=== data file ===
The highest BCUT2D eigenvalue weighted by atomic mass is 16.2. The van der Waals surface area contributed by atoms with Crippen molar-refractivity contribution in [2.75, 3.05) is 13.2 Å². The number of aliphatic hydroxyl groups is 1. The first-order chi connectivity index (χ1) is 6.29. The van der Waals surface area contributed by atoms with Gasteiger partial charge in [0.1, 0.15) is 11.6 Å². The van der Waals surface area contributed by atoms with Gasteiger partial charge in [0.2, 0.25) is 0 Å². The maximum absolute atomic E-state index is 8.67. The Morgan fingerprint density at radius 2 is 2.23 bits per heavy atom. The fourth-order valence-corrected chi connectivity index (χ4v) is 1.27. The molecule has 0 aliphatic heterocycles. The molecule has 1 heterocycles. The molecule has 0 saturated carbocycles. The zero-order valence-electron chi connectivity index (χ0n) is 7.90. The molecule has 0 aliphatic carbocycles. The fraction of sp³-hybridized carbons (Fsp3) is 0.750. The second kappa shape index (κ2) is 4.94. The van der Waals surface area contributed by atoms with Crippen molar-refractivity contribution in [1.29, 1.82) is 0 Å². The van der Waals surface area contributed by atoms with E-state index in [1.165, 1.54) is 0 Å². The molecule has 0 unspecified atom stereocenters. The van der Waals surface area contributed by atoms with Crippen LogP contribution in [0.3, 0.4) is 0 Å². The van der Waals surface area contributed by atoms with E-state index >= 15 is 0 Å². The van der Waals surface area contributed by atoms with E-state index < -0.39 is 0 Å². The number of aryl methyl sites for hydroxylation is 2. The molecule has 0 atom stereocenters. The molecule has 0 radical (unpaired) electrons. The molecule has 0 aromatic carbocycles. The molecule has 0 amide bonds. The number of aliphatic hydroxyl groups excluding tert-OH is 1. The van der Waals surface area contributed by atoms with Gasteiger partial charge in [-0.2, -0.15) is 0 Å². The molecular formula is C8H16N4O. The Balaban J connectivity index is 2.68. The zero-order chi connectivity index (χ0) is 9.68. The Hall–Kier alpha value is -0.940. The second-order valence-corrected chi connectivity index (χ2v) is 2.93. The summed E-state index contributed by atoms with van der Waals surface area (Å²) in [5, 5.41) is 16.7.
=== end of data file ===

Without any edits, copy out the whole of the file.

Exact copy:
The highest BCUT2D eigenvalue weighted by atomic mass is 16.2. The van der Waals surface area contributed by atoms with Crippen molar-refractivity contribution in [2.75, 3.05) is 13.2 Å². The number of aliphatic hydroxyl groups is 1. The first-order chi connectivity index (χ1) is 6.29. The van der Waals surface area contributed by atoms with Gasteiger partial charge in [0.1, 0.15) is 11.6 Å². The van der Waals surface area contributed by atoms with Gasteiger partial charge in [0.2, 0.25) is 0 Å². The maximum absolute atomic E-state index is 8.67. The Morgan fingerprint density at radius 2 is 2.23 bits per heavy atom. The fourth-order valence-corrected chi connectivity index (χ4v) is 1.27. The molecule has 0 aliphatic heterocycles. The molecule has 1 heterocycles. The molecule has 0 saturated carbocycles. The zero-order valence-electron chi connectivity index (χ0n) is 7.90. The molecule has 0 aliphatic carbocycles. The fraction of sp³-hybridized carbons (Fsp3) is 0.750. The second kappa shape index (κ2) is 4.94. The van der Waals surface area contributed by atoms with Crippen molar-refractivity contribution in [1.29, 1.82) is 0 Å². The van der Waals surface area contributed by atoms with E-state index in [1.165, 1.54) is 0 Å². The molecule has 0 unspecified atom stereocenters. The van der Waals surface area contributed by atoms with Crippen LogP contribution in [0.3, 0.4) is 0 Å². The van der Waals surface area contributed by atoms with E-state index >= 15 is 0 Å². The van der Waals surface area contributed by atoms with E-state index < -0.39 is 0 Å². The number of aryl methyl sites for hydroxylation is 2. The molecule has 0 atom stereocenters. The molecule has 0 radical (unpaired) electrons. The molecule has 0 aromatic carbocycles. The molecule has 0 amide bonds. The number of aliphatic hydroxyl groups excluding tert-OH is 1. The van der Waals surface area contributed by atoms with Gasteiger partial charge in [-0.2, -0.15) is 0 Å². The molecular formula is C8H16N4O. The Balaban J connectivity index is 2.68. The zero-order chi connectivity index (χ0) is 9.68. The Hall–Kier alpha value is -0.940. The second-order valence-corrected chi connectivity index (χ2v) is 2.93. The summed E-state index contributed by atoms with van der Waals surface area (Å²) in [5, 5.41) is 16.7.